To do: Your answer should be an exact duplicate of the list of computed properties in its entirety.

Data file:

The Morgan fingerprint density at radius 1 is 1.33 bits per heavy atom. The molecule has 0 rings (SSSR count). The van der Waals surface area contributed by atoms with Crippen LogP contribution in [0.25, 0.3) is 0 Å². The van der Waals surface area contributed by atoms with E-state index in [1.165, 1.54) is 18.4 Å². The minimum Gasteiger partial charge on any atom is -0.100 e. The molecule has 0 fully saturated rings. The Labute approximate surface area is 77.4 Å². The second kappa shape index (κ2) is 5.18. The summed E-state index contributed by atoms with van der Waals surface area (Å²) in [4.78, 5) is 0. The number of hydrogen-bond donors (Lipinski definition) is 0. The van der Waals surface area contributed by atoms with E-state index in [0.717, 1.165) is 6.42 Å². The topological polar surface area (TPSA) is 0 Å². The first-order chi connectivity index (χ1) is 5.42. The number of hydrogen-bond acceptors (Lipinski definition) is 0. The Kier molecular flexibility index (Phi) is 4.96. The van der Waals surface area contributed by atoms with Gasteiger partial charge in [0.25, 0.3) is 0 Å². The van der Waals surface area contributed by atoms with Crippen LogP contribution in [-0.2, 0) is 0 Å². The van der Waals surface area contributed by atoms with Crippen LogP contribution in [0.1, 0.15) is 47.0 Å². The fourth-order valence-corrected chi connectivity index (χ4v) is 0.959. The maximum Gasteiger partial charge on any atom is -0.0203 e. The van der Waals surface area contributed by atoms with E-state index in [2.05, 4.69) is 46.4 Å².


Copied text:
The Morgan fingerprint density at radius 1 is 1.33 bits per heavy atom. The molecule has 0 rings (SSSR count). The van der Waals surface area contributed by atoms with Crippen LogP contribution in [0.25, 0.3) is 0 Å². The van der Waals surface area contributed by atoms with E-state index in [1.165, 1.54) is 18.4 Å². The minimum Gasteiger partial charge on any atom is -0.100 e. The molecule has 0 fully saturated rings. The Labute approximate surface area is 77.4 Å². The second kappa shape index (κ2) is 5.18. The summed E-state index contributed by atoms with van der Waals surface area (Å²) in [4.78, 5) is 0. The number of hydrogen-bond donors (Lipinski definition) is 0. The van der Waals surface area contributed by atoms with E-state index in [0.717, 1.165) is 6.42 Å². The topological polar surface area (TPSA) is 0 Å². The first-order chi connectivity index (χ1) is 5.42. The number of hydrogen-bond acceptors (Lipinski definition) is 0. The Kier molecular flexibility index (Phi) is 4.96. The van der Waals surface area contributed by atoms with Gasteiger partial charge in [0.25, 0.3) is 0 Å². The van der Waals surface area contributed by atoms with Crippen LogP contribution in [-0.2, 0) is 0 Å². The van der Waals surface area contributed by atoms with Crippen LogP contribution in [0.1, 0.15) is 47.0 Å². The fourth-order valence-corrected chi connectivity index (χ4v) is 0.959. The maximum Gasteiger partial charge on any atom is -0.0203 e. The van der Waals surface area contributed by atoms with E-state index in [2.05, 4.69) is 46.4 Å².